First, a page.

United Services of America's Steve Jones: Why I Train Janitors To Be Execs

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Steve Jones, United Services CEO

At 19, Scott Naso wanted to become a police officer. But to earn some cash while training and taking the tests, he took a night shift job as a security guard. After a few weeks, his Santa Ana, Calif., employer promoted him to patrol duty, and soon after to field manager, and then division manager. "That was really eye-opening," he says, "that I could make a career out of security."

Twenty-six years later, Naso works at the same company, as senior regional vice president. Naso's story isn't an uncommon one at United Services of America, which provides janitorial and security services. Plenty of United Services workers who started at the bottom end up in the executive ranks.

United Services' extraordinary growth, even through the recession, could be a lesson to employers who say that they can't find good talent. "Where are they? I just don't see it," a Rockville, Md.-based employer told Bloomberg about his struggle to find qualified workers, a concern echoed by 53 percent of small business owners in a recent survey. But United Services CEO Steve Jones (pictured above) has made it his business to find those people, and nurture them to the top.

"No one wants to work a dead-end job," he remarked.

Not even the financial crisis could deter United Services. Rather than downsizing, the company invested even more heavily in its employees, aggressively bought out other firms, and hired more people. "It was a gamble," Jones said. "We could have been smartest guys in the room, or we could have been broke, and the dumbest guys in the room."

United Services of America bet big and won big. In 2000, the company had an annual revenue of $24 million and less than 1,000 employees. Today, it takes in over $600 million and has over 20,000 people on its payroll. During the recession and its aftermath, the company created 17,330 jobs. Last year, the magazine Inc. dubbed Jones the "Top Job Creator in America."

Welcoming 'Overqualified' And 'Underqualified' Job Applicants

Nearly half of American workers laid off during the recession say that their current positions are a step down, according to a survey by Rutgers University. Countless workers have been turned down from jobs that they're overqualified for, while many employers complain that they can't find anyone qualified -- despite towers of resumes.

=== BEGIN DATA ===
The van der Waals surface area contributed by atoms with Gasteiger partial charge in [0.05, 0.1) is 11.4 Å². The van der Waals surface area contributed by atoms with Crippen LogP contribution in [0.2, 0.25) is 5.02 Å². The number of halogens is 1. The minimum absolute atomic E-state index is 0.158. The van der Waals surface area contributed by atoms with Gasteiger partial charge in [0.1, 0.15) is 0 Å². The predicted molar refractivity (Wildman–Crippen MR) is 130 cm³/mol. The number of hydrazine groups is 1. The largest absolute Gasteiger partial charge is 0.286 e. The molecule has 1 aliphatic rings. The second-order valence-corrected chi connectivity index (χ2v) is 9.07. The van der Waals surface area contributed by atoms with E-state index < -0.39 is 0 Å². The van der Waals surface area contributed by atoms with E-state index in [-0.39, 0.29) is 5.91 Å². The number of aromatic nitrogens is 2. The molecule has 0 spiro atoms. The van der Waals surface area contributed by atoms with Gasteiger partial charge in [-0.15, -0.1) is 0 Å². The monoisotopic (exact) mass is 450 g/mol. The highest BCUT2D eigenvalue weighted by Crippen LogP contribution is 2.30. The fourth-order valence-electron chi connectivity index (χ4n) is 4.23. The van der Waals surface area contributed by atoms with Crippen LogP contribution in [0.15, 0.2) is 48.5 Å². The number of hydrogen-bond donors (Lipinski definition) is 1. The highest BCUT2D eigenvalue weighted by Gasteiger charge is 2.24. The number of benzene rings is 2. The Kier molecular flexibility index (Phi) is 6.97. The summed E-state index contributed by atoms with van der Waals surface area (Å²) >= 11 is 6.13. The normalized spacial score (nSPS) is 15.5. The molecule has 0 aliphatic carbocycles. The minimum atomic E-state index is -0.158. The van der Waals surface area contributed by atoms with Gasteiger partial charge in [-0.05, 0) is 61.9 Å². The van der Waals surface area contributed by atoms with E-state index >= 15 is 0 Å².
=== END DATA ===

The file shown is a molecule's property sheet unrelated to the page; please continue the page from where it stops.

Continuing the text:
But United Services is happy to scoop up all the hard-working individuals who fall through the job market's cracks. United Services scours job boards and LinkedIn, technical and junior colleges, and even unemployment offices and churches. "We try to uncover people however we possibly can," said Jones, who's one of the company's two CEOs.

The firm was so active in recruiting veterans, Jones said, that it received a thank you email from the White House.


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United Services is also dedicated to helping the best rise up through its ranks. Companies have been cutting back on training for decades, and this only intensified as the recession hit. Only 1 in 5 workers, according to a recent survey, have acquired new skills from employer-provided training in the past five years. But United Services has doubled down on its training. Through "Universal University," all security employees receive two hours of training every two weeks, Naso says. The most ambitious among them can even study at home for a few months to earn a special accreditation that short-lists them for promotion.

"It takes the cream of the crop and rises it to the top," explains Naso.


Taking The Time To Know The Talent On The Bench

Companies tend to fill just a third of new positions through internal promotion, according to surveys by the staffing agency CareerXroads. This rose to over 50 percent at the height of the recession, since investing in current resources tends to save money. United Services has long embraced this as wisdom, with managers constantly discussing who should be promoted.

"Every great organization, one of the challenges they have is knowing the talent level they have on their bench," says Jones. "... If you're not constantly talking about it, you're not constantly bringing up new names."

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More Carrot, Less Stick

Low-wage workers often complain that bosses crack the whip with threats of reduced hours, or termination. In the past few years, after all, there have been plenty unemployed who are more than willing to take those jobs. But Jones wants to make sure that every employee feels valued. The company's janitors, in fact, have a lower turnover rate than the security staff, because they're often new immigrants and appreciate the good pay, benefits and opportunities. "Even though they're low-skill, labor-intensive jobs, they're a pretty decent job," Jones says.

And even though the day-to-day of a security guard may be repetitive, Jones emphasizes the many ways that role is indispensable: as the first line of defense in an emergency, as a watchman over theft and conflicts, as meet-and-greet customer service. "Some employers don't do the best job explaining why an individual's position is important," says Jones.

Naso takes this task very seriously. Because he was vigorously trained and promoted at a young age, thanks to the hands-on stewardship of co-founder and co-CEO Brian Cescolini (who himself started out as a security guard), he makes sure to always pay-it-forward.

"I think that permeates," he says. "It's now my responsibility to mentor the people I oversee."

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